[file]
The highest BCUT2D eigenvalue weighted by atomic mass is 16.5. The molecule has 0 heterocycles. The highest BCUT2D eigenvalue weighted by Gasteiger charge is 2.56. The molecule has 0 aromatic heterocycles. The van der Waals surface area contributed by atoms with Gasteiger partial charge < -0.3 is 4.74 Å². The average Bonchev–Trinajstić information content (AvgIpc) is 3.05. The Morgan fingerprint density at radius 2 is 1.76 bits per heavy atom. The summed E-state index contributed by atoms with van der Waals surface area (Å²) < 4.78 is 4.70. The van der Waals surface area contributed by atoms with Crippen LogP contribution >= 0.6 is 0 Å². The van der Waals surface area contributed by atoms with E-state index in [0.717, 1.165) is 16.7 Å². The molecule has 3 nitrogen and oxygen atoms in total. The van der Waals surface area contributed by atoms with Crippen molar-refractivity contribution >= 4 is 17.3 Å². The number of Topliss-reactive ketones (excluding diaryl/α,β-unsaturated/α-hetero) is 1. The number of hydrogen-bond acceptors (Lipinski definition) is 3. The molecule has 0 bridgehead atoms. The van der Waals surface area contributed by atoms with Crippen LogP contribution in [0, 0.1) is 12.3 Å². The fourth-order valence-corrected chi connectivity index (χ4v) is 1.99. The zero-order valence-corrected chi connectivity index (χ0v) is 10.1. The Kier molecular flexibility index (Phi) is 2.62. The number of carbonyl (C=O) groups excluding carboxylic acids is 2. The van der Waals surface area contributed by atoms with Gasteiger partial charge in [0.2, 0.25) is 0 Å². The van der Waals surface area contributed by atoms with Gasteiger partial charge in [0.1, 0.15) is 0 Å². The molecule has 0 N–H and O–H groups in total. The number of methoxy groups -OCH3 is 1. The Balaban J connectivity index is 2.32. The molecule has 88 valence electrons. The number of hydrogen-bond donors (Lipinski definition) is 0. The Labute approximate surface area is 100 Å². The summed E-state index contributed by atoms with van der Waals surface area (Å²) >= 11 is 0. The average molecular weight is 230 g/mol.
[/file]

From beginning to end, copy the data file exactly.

The highest BCUT2D eigenvalue weighted by atomic mass is 16.5. The molecule has 0 heterocycles. The highest BCUT2D eigenvalue weighted by Gasteiger charge is 2.56. The molecule has 0 aromatic heterocycles. The van der Waals surface area contributed by atoms with Gasteiger partial charge < -0.3 is 4.74 Å². The average Bonchev–Trinajstić information content (AvgIpc) is 3.05. The Morgan fingerprint density at radius 2 is 1.76 bits per heavy atom. The summed E-state index contributed by atoms with van der Waals surface area (Å²) < 4.78 is 4.70. The van der Waals surface area contributed by atoms with Crippen LogP contribution >= 0.6 is 0 Å². The van der Waals surface area contributed by atoms with E-state index in [0.717, 1.165) is 16.7 Å². The molecule has 3 nitrogen and oxygen atoms in total. The van der Waals surface area contributed by atoms with Crippen molar-refractivity contribution >= 4 is 17.3 Å². The number of Topliss-reactive ketones (excluding diaryl/α,β-unsaturated/α-hetero) is 1. The number of hydrogen-bond acceptors (Lipinski definition) is 3. The molecule has 0 bridgehead atoms. The van der Waals surface area contributed by atoms with Crippen LogP contribution in [0, 0.1) is 12.3 Å². The fourth-order valence-corrected chi connectivity index (χ4v) is 1.99. The zero-order valence-corrected chi connectivity index (χ0v) is 10.1. The Kier molecular flexibility index (Phi) is 2.62. The number of carbonyl (C=O) groups excluding carboxylic acids is 2. The van der Waals surface area contributed by atoms with Gasteiger partial charge in [0.2, 0.25) is 0 Å². The van der Waals surface area contributed by atoms with Gasteiger partial charge in [0.1, 0.15) is 0 Å². The molecule has 0 N–H and O–H groups in total. The number of methoxy groups -OCH3 is 1. The Balaban J connectivity index is 2.32. The molecule has 88 valence electrons. The number of hydrogen-bond donors (Lipinski definition) is 0. The Labute approximate surface area is 100 Å². The summed E-state index contributed by atoms with van der Waals surface area (Å²) >= 11 is 0. The average molecular weight is 230 g/mol.